He gave himself over to the intoxication of this feeling, sometimes driving everything besides from his memory and revelling in the enjoyment of the present hour. When he looked beyond it all was blank, and in his mind there was dark, threatening anger and gloom. It did not strike him that the fact that no one in the house where he had been for many days a guest, and was now an inmate, knew that he was a married man, was evidence of the distinction between him and the others there. It was not that he had concealed Alice's existence, but that nobody cared to know anything about him. He made himself very agreeable: he was some sort of artist, they believed one did meet people of this kind in country-houses sometimes; and there all discussion or interest about him ended.

Alice wrote to her husband rarely. He had given her only the address of Lynnstoke post-office, and she had no knowledge of his movements, and but a vague comprehension of his occupations. Her letters had no interest for him now, as she sadly felt while she wrote them; and the consciousness of this made them duller and more trite than they need have been. Her timid heart had not the courage to portray itself either by words or in her letters, and when her husband ceased to care for her, he really ceased to know what manner of mind she had; he condemned her to utter solitude, because the heart which he decreed was to be shut to him, could never be open to any other human being.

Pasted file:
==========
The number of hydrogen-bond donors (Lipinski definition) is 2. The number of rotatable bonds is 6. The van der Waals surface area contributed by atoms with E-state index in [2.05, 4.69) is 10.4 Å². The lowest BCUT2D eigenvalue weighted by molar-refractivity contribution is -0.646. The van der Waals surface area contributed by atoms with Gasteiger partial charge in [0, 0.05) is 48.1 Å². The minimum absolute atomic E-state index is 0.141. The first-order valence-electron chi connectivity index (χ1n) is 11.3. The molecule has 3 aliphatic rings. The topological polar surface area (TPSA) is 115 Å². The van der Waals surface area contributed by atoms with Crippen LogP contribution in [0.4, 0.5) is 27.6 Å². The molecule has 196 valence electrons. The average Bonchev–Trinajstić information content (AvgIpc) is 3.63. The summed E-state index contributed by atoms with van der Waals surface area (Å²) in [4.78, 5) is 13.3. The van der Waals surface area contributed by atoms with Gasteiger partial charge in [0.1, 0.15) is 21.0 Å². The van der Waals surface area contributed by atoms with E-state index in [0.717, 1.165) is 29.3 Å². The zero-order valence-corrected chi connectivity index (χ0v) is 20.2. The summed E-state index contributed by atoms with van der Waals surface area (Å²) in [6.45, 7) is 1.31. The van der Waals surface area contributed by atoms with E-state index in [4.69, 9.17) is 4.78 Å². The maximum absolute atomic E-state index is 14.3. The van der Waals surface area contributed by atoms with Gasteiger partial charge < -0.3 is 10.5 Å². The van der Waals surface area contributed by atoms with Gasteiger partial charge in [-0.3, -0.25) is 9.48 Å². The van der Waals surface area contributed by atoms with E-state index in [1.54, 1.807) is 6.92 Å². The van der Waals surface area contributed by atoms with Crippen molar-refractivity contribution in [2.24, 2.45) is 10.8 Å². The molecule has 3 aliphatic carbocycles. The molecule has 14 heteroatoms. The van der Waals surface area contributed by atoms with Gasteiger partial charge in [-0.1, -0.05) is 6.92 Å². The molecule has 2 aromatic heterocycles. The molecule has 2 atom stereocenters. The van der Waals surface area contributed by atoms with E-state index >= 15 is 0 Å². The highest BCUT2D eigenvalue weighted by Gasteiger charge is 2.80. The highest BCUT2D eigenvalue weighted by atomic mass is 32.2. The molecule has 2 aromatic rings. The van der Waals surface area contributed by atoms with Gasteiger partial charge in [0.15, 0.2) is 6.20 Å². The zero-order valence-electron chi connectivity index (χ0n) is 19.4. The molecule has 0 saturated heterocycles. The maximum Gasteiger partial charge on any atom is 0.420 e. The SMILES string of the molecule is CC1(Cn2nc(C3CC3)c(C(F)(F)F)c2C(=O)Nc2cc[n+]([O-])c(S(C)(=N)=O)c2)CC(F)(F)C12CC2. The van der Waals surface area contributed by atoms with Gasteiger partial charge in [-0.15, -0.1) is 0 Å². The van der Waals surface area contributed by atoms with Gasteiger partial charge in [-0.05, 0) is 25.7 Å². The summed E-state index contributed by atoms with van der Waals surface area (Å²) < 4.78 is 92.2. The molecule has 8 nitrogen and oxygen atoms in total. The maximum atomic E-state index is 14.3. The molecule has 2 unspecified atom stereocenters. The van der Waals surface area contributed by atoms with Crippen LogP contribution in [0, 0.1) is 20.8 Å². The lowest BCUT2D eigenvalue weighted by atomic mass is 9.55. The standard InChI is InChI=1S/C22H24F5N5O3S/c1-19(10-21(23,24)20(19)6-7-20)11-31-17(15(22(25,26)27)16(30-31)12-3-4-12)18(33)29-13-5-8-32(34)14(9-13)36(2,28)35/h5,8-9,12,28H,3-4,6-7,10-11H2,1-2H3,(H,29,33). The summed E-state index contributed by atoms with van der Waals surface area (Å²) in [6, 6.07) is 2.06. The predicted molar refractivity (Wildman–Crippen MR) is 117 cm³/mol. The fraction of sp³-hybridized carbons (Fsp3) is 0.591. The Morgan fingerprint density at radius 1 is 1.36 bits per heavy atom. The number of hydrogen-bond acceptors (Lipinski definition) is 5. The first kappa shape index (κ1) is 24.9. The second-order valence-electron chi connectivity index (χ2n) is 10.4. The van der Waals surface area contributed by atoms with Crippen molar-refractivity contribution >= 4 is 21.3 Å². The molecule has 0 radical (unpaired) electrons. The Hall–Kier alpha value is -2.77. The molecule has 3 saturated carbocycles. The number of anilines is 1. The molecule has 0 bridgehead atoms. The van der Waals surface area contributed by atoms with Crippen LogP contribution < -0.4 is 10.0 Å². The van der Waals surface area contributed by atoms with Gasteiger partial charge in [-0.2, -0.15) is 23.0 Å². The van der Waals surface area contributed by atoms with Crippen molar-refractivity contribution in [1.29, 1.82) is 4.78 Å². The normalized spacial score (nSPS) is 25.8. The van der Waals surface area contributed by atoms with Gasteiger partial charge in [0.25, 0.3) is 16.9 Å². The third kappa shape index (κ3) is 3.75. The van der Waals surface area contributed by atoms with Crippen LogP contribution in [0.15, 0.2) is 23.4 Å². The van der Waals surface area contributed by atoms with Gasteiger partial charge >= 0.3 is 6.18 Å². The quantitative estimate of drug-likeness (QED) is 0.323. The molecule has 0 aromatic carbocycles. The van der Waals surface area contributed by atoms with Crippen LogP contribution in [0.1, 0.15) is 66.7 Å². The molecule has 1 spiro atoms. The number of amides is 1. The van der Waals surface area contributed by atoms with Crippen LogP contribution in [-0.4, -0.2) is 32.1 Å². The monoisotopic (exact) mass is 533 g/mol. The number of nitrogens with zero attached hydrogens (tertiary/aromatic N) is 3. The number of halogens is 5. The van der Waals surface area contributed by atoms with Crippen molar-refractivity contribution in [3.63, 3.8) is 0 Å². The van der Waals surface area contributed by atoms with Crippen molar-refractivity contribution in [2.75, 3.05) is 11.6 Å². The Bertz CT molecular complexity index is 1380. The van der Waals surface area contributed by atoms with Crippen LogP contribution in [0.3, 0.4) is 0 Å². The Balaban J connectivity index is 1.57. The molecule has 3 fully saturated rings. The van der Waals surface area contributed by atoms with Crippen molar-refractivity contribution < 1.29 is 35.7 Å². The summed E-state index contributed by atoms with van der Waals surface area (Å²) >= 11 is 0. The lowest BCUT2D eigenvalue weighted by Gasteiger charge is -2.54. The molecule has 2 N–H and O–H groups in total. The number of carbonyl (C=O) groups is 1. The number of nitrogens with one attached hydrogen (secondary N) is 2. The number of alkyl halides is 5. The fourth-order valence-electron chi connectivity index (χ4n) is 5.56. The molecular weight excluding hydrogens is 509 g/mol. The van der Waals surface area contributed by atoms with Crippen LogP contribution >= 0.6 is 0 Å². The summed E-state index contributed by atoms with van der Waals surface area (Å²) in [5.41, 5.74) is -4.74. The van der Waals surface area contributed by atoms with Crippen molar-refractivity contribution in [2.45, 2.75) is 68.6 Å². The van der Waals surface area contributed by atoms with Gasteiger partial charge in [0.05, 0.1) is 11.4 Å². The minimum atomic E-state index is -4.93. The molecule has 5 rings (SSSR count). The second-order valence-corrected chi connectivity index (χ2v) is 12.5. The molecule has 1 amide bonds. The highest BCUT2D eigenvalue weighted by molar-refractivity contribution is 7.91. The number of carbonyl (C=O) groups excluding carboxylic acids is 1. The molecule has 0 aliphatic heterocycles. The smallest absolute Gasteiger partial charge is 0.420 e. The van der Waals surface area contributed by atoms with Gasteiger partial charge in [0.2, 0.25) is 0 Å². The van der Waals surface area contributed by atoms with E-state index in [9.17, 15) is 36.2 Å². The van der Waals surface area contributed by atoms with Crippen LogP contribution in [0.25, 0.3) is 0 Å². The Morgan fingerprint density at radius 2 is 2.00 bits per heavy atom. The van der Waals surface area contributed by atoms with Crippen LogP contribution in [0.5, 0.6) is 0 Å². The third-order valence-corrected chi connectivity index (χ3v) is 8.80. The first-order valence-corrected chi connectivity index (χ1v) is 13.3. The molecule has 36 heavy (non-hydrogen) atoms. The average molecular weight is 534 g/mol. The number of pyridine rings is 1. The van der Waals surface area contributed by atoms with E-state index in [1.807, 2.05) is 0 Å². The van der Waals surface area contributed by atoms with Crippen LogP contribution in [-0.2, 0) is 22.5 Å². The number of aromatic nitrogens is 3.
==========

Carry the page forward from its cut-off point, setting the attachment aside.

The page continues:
It seemed as if a lifelong sentence of solitude had been passed on Alice. There had been but one brief interval, in the early days of her marriage, but it had soon passed away, and loneliness of heart, fated never again to be broken in this world, had set in for her. Her husband had no pity for her; the disappointment of her life made no impression upon him beyond producing impatience and contempt. What a fool she was! | -a weak, puling, silly fool, who could not make the best for herself of a very bad bargain, as he had done. Women, to be sure, had fewer opportunities; but for all that, she need not whine, and mope, and shut herself up alone. But she always had been a sentimental idiot; if only he had not been kept by her pretty face from finding it out in time! No softening remembrance of their childhood now had power to win one tender or merciful thought of her from the perverted heart, in which no good seed had ever taken effectual root; and in addition

a mighty, lawless passion.

The state of the young artist's feelings was as little suspected by anyone at Meriton as by Madeleine herself. Stephen Haviland and Frank Burdett had fallen into her own way of regarding her as an engaged young lady, and they were busy with the shooting just then, and saw very little of indoor doings. Stephen was much preoccupied too, and not a little cross; it was dull for him downstairs without Julia, however well the other people might get on without her. He hoped she was not going to turn delicate; he always hated sickly women, and ill-health would soon tell on her good looks. Everyone said Mrs. Haviland was the youngest-looking woman in the county for her years; and the fine old Haviland spirit remained strong enough in Stephen to make him feel it fitting and proper that, on any point where superiority was to be manifested, precedence should be taken by Mrs. Haviland.